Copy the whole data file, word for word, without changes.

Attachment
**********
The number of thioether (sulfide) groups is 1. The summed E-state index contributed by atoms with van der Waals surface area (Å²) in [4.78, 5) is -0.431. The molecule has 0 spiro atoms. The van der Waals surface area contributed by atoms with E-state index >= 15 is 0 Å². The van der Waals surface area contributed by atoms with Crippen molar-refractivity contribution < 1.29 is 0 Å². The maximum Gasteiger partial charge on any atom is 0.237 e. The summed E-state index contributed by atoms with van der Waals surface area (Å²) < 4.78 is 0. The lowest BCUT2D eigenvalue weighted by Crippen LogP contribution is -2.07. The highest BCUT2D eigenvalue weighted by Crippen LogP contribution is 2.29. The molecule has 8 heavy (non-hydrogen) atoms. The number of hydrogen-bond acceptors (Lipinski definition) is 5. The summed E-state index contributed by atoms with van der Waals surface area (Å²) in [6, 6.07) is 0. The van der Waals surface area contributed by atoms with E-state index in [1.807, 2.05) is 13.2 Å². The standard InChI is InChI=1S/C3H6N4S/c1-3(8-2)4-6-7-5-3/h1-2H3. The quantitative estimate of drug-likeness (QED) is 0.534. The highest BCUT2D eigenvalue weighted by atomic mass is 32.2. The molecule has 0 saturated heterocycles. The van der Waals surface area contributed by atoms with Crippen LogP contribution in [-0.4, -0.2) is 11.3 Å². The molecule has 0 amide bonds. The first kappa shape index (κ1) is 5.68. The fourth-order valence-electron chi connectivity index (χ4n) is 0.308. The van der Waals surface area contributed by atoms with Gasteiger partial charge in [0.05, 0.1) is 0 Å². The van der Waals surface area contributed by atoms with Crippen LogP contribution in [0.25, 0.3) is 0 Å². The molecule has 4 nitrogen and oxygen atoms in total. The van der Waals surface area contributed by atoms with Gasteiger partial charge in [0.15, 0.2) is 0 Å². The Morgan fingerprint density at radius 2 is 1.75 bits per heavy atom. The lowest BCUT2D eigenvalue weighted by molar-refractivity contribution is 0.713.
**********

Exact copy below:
The number of thioether (sulfide) groups is 1. The summed E-state index contributed by atoms with van der Waals surface area (Å²) in [4.78, 5) is -0.431. The molecule has 0 spiro atoms. The van der Waals surface area contributed by atoms with E-state index >= 15 is 0 Å². The van der Waals surface area contributed by atoms with Crippen molar-refractivity contribution < 1.29 is 0 Å². The maximum Gasteiger partial charge on any atom is 0.237 e. The summed E-state index contributed by atoms with van der Waals surface area (Å²) < 4.78 is 0. The lowest BCUT2D eigenvalue weighted by Crippen LogP contribution is -2.07. The highest BCUT2D eigenvalue weighted by Crippen LogP contribution is 2.29. The molecule has 8 heavy (non-hydrogen) atoms. The number of hydrogen-bond acceptors (Lipinski definition) is 5. The summed E-state index contributed by atoms with van der Waals surface area (Å²) in [6, 6.07) is 0. The van der Waals surface area contributed by atoms with E-state index in [1.807, 2.05) is 13.2 Å². The standard InChI is InChI=1S/C3H6N4S/c1-3(8-2)4-6-7-5-3/h1-2H3. The quantitative estimate of drug-likeness (QED) is 0.534. The highest BCUT2D eigenvalue weighted by atomic mass is 32.2. The molecule has 0 saturated heterocycles. The van der Waals surface area contributed by atoms with Crippen LogP contribution in [-0.4, -0.2) is 11.3 Å². The molecule has 0 amide bonds. The first kappa shape index (κ1) is 5.68. The fourth-order valence-electron chi connectivity index (χ4n) is 0.308. The van der Waals surface area contributed by atoms with Gasteiger partial charge in [0.05, 0.1) is 0 Å². The van der Waals surface area contributed by atoms with Crippen LogP contribution in [0.25, 0.3) is 0 Å². The molecule has 4 nitrogen and oxygen atoms in total. The van der Waals surface area contributed by atoms with Gasteiger partial charge in [0.15, 0.2) is 0 Å². The Morgan fingerprint density at radius 2 is 1.75 bits per heavy atom. The lowest BCUT2D eigenvalue weighted by molar-refractivity contribution is 0.713.